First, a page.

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What is a Diversion Program?

Posted by Christopher Martens | Aug 03, 2015 | 0 Comments

Non-violent drug charges are unique. The California court system sees drug offenders as both criminals and people in need of rehabilitation from their addiction or dependency on a substance. Unfortunately, many non-violent drug offenders cycle in and out of the criminal justice system, unable to find gainful employment and obtain quality and effective drug treatment. High rates of recidivism for drug offenders in California have prompted programs that seek to rehabilitate offenders from their problems with drugs, rather than simply punish them. These programs are often called drug diversion programs and are handle through special drug courts. Drug courts take the approach of collaborative justice and seek to rehabilitate people rather than simply punish them. They have been shown to be effective in dealing with issues such as domestic violence, teen crime and simple drug charges. These programs allow drug offenders to avoid or defer criminal convictions, pending successful rehabilitation. They reduce the burden on California's jails and prisons and do a better job at reducing recidivism than standard criminal punishments alone. These alternatives to being processing through the criminal court system involve supervision and traditional drug treatment. They can focus on substance abuse treatment and emphasize the effects drug use has on your life and your family. These programs are called Deferred entry of judgment, or DEJ, pre-plea or drug diversion programs. Offenders can be placed in these programs before they plead guilty to an offense, thus suspending the criminal justice proceedings. While suspended, the defendant completes a course of rehabilitation through a special drug treatment program. The conviction will be placed on hold until they successfully complete the program requirements, at which point the charge can be dismissed. Defendants in these programs don't get off easy, however. These programs sometimes last over a year and can involve intensive counseling in both a group and one-on-one environment; strict and frequent drug testing, a system of awards and sanctions and continuous interactions between the offender and the court system, such as assessment hearings and reports. There may also be an educational and/or employment requirement, which ensure the defendant, has the tools they need to be successful after rehabilitation. Much like with criminal prosecution, drug offenders in these programs participate are placed on probation and must abide the terms of this probation to be successful in the diversion program. Drug diversion programs will vary in their requirements and structure from county to county so contact your local collaborative court for details on their drug court program. These programs can make a big difference in the life of an offender. California employers cannot ask a potential employee about a recommendation to a drug diversion program and similarly cannot ask or use against you any arrests that did not end in a conviction. Upon successful completion of a drug diversion program, you will not have a conviction on your record and so your chances of employment aren't compromised. However, certain governmental employers may still be able to view your entry into one of these programs on your record, however going through on of these programs certainly looks better on paper than a regular drug charge. Keep in mind not all drug offenders will be eligible for these programs. Each case is decided upon based on your criminal history and the circumstances of the offense being deferred. Not all offenses will qualify. The program is designed to be most effective for simply drug possession charges that do not involved further criminal activity. Common charges that qualify for diversion programs are simply possession for personal use and/or transporting for personal use. Unfortunately, cultivation for personal use is not a qualifying offense under Prop-36. Offenses involving violence, firearms or those involving the sale or distribution of drugs are not qualifying.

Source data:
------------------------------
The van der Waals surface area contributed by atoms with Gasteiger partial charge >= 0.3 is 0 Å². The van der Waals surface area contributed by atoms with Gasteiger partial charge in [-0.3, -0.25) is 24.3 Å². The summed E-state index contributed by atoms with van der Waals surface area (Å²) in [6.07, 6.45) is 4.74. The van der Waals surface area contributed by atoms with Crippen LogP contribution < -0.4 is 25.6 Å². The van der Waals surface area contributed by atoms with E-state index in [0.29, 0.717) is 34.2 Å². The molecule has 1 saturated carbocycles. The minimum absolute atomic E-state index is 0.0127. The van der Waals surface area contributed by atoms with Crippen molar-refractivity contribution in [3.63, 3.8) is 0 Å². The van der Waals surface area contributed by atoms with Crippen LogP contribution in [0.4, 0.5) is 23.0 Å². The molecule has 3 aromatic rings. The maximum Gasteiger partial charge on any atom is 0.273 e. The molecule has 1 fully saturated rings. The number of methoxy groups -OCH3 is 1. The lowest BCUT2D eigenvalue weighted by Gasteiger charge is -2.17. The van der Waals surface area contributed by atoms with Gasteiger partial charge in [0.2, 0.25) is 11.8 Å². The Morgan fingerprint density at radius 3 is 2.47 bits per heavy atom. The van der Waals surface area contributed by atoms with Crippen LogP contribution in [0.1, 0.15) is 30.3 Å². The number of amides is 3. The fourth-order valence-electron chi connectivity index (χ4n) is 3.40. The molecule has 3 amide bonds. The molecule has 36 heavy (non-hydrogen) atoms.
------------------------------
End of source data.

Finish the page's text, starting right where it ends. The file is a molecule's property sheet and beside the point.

Are you facing drug charges in Tulare, Kings or Fresno County? Contact attorney Christopher Martens and his legal team for help in finding out if a drug diversion program is an option for you. Experienced in drug charge defense, Mr. Martens has worked exclusively as a criminal defense attorney or 10 years and will go the distance for your case and your rights. Call our Visalia or Hanford, CA offices at 559-967-7386 or email us at [email protected] for a free consultation.

About the Author

Christopher Martens

Bio Visalia and Bakersfield criminal defense attorney who has dedicated his life to helping those who have been accused of crimes or injured due to the negligence of others.


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